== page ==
"The ancients buried their dead here," Don Andrés explained. "Their jewels were buried with them. Sometimes in the night if you come here beams of light shoot out of the ground where treasures are hidden, but only certain people can see them, the ones the ancients are willing to give their riches to."

At the very top we were shown the incised rock slab at http://www.backyardnature.net/n/08/080331a5.jpg.

"We found this here," Don Andrés said, pointing not far away. "The lines on it were full of mud and we could hardly make them out, so we cleaned them and chiseled them deeper, but we don't what it means."

I was asked to interpret it.

Years ago I studied Maya iconography a little so after awhile I had some ideas. Immediately below the cross at the top is what I regard as a Quetzal headdress, the Quetzal being a sacred bird of the Maya, whose resplendent feathers only the royalty and high priests could wear. Below the Quetzal headdress I think the wavy lines represent water running away from the hill. Thus the hill wears the headdress. Since only those close to the Deity can wear such a headdress, I thought I understood:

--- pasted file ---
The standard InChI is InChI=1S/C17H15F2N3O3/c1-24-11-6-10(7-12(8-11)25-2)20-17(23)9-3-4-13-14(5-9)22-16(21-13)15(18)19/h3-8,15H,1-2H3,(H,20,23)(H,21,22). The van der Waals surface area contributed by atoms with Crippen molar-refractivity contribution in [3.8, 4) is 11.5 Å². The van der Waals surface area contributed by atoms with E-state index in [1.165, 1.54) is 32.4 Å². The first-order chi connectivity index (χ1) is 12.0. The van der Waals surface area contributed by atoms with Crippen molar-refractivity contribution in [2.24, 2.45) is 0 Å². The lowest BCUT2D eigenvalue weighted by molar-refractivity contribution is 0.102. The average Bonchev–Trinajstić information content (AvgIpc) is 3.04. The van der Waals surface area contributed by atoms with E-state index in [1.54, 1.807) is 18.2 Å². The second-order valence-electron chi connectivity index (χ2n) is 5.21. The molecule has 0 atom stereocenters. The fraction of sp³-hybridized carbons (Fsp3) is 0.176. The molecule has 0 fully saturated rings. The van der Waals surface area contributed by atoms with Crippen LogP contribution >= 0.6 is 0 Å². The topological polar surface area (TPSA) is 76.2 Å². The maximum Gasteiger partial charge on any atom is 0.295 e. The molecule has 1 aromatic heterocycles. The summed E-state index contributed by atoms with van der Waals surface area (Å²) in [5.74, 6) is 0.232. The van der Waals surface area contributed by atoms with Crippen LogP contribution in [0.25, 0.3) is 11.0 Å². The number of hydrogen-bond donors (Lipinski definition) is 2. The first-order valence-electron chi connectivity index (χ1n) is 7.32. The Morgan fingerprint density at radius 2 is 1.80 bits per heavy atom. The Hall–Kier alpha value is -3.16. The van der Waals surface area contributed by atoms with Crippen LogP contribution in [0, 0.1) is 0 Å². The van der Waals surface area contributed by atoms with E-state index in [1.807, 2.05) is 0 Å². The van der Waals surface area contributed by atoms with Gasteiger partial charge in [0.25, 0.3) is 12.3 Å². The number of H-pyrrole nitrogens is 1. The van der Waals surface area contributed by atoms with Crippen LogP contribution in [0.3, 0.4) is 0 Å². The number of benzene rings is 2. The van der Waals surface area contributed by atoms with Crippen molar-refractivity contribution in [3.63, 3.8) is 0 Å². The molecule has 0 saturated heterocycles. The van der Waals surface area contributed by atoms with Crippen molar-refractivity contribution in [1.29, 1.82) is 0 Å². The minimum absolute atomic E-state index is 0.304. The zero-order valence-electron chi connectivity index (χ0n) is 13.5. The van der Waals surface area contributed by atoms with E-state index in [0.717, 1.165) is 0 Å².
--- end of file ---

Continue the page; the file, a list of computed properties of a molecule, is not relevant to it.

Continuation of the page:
"The stone says, 'This hill is sacred,'" I said.

Andrés was enormously pleased. And I was pleased, too, thinking that if the community knows how sacred the hill is, maybe they'll hold off a little longer cutting its wonderful oaks for firewood.


You may be interested in seeing the view toward 28 de Junio from the peak, shown at http://www.backyardnature.net/n/08/080331ju.jpg.

I'm in the blue-haze zone. Here you see the landscape at its driest, at the end of the dry season. Notice how trees who have retained their leaves largely grow along waterways. Most of the lone-standing green trees are strangler figs.

In about a month the whole area should be turning green fast.